Last edited by kimini; 07-05-2017 at 05:17 PM.

    7. #7
      kimini is online now Senior Member
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      The 316 sheet arrived. First thing was to form it into a rough cylinder, not just to confirm measurements, but also to make it smaller by either disposing of its enormous shipping envelope or cutting it up for future pattern material. The round cardboard tube on the yellow saw horses was used to form the cylinder.

      Surprisingly, the ends of the sheet weren't the same length. This was especially odd because both the upper and lower cuts aligned with the diamond pattern, but life is too short to worry about it so it was trimmed, which made me bleed a few times. Still to do is cutting the resulting cylinder vertically and forming two 180-degree sections, with a piano hinge connecting them. This way it can be removed from the finished drum filter assembly without having to remove the drum first. Once the cuts are cleaned up, final drum diameter can be can be established, but it should be really close to 30.5" (8'/pi). The reason the screen was dealt with first is because typically, when a 48" x 96" panel is ordered, it's never exactly that! If it's undersized the drum will be designed to accommodate that. The screen will be latched into position with over-center latches, unless the ends insist on springing up away from the drum. If it won't lay flat, giant 31-inch diameter(!) hose clamps should do the job!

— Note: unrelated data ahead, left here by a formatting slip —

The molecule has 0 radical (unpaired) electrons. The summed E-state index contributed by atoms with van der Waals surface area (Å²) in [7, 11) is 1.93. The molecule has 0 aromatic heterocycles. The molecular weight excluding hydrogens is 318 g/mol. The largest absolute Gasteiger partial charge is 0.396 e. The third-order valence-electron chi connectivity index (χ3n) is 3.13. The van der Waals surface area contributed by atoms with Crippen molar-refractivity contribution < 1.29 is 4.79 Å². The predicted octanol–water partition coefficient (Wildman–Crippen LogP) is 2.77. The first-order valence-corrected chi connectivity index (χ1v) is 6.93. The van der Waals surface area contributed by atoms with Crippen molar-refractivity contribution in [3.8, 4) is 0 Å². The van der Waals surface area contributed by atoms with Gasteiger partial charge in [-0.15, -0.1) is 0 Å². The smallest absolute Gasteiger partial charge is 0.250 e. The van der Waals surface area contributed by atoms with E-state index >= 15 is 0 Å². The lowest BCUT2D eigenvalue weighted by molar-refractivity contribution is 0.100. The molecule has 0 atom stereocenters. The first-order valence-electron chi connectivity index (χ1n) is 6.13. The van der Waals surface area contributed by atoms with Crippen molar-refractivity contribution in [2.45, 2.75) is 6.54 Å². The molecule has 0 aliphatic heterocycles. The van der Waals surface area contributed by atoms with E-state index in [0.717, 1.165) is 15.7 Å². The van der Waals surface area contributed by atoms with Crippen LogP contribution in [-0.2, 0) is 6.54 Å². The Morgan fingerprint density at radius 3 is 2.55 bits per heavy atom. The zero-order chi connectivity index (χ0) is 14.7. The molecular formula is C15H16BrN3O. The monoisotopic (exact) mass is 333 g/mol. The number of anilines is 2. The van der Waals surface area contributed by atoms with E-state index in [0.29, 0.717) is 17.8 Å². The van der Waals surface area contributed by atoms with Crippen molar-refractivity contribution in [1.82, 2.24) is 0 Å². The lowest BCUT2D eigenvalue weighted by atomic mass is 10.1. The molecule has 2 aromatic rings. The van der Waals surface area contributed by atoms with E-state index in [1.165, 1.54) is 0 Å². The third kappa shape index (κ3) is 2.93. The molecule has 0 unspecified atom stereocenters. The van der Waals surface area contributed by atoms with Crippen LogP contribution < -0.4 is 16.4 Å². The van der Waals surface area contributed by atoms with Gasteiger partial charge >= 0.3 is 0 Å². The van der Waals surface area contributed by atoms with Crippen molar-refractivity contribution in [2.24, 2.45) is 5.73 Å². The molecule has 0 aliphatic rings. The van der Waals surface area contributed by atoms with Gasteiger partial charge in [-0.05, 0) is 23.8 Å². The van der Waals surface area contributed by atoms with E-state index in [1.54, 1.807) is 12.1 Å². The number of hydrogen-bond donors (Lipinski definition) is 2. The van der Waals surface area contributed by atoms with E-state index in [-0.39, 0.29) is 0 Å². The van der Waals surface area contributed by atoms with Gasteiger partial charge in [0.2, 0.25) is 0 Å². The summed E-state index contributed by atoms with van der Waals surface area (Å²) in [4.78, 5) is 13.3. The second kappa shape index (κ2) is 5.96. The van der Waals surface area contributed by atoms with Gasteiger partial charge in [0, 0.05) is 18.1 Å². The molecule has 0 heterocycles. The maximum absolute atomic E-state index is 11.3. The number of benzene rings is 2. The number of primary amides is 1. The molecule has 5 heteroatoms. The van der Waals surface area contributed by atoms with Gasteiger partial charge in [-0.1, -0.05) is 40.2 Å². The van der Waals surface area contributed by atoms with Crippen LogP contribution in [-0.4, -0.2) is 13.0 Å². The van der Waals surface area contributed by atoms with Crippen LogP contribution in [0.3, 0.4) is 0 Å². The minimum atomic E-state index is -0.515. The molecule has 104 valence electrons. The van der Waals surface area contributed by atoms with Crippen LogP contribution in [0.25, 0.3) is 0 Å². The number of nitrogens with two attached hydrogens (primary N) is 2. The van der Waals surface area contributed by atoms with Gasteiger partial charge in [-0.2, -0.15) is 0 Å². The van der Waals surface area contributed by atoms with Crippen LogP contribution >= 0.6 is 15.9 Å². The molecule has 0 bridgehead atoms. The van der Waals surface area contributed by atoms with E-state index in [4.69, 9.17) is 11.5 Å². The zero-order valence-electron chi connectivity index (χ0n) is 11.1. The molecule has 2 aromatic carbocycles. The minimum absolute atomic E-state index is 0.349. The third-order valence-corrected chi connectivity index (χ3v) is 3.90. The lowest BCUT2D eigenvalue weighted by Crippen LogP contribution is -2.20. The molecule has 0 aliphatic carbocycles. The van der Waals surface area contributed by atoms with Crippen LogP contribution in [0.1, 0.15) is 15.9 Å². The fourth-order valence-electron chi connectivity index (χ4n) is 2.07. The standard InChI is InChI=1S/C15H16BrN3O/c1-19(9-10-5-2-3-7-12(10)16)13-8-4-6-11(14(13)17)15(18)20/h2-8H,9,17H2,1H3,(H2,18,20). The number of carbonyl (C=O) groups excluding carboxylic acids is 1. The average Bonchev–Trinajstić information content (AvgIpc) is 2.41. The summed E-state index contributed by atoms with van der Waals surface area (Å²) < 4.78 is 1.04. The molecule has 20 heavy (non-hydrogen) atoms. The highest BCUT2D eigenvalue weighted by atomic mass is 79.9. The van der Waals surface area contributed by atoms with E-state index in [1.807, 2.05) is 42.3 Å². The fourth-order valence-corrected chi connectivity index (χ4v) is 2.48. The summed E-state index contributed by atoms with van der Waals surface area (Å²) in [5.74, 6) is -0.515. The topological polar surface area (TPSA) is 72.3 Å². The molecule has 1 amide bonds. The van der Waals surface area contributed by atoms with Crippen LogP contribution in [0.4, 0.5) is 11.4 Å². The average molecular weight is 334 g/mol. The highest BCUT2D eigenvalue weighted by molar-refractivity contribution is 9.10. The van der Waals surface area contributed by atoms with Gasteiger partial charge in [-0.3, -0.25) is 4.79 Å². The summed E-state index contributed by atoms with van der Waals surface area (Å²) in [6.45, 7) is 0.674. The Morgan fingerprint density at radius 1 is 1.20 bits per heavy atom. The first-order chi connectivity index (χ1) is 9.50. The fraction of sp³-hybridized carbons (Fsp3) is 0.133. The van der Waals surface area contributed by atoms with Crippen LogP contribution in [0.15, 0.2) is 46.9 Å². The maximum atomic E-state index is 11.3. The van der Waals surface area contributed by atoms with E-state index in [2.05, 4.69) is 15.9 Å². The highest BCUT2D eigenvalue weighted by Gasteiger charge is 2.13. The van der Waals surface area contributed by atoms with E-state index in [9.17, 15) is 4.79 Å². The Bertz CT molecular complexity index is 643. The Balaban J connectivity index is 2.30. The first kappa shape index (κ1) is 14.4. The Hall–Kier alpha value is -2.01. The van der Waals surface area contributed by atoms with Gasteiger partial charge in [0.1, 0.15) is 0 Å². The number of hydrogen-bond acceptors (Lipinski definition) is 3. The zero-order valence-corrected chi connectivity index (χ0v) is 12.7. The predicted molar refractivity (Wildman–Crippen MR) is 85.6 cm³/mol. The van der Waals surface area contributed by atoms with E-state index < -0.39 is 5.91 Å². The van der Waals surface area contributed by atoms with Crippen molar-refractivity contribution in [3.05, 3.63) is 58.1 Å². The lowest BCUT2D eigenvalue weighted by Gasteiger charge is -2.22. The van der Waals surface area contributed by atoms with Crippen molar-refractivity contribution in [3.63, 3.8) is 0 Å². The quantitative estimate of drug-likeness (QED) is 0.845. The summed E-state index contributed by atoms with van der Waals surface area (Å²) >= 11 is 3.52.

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      Last edited by kimini; 02-07-2017 at 05:05 PM.

    8. #8
      rayrod2030 is offline Senior Member
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      This is going to be amazing! Can't wait for more updates.

    9. #9
      kimini is online now Senior Member
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      Below are expenses and sources. Some listed prices include shipping when it makes a difference. I chose to leave out tool expense since presumably they're useful for other things and you may already have them. Most stuff below is from McMaster.com* and exceptions are noted.

      Drum assembly:
      $360 4' x 8' 0.040" expanded and flattened 316 stainless.
      $18 4' 316 piano hinge
      $24 Draw latch, Qty 3
      $90 50-yards 65-micron Rayon/Polyester Filter Fabric, 0.008" Thick (roll length should last a lifetime)

      Controller, power supply, motor, and gears:
      $160 150-tooth stainless #35 chain sprocket - custom made by local water jet shop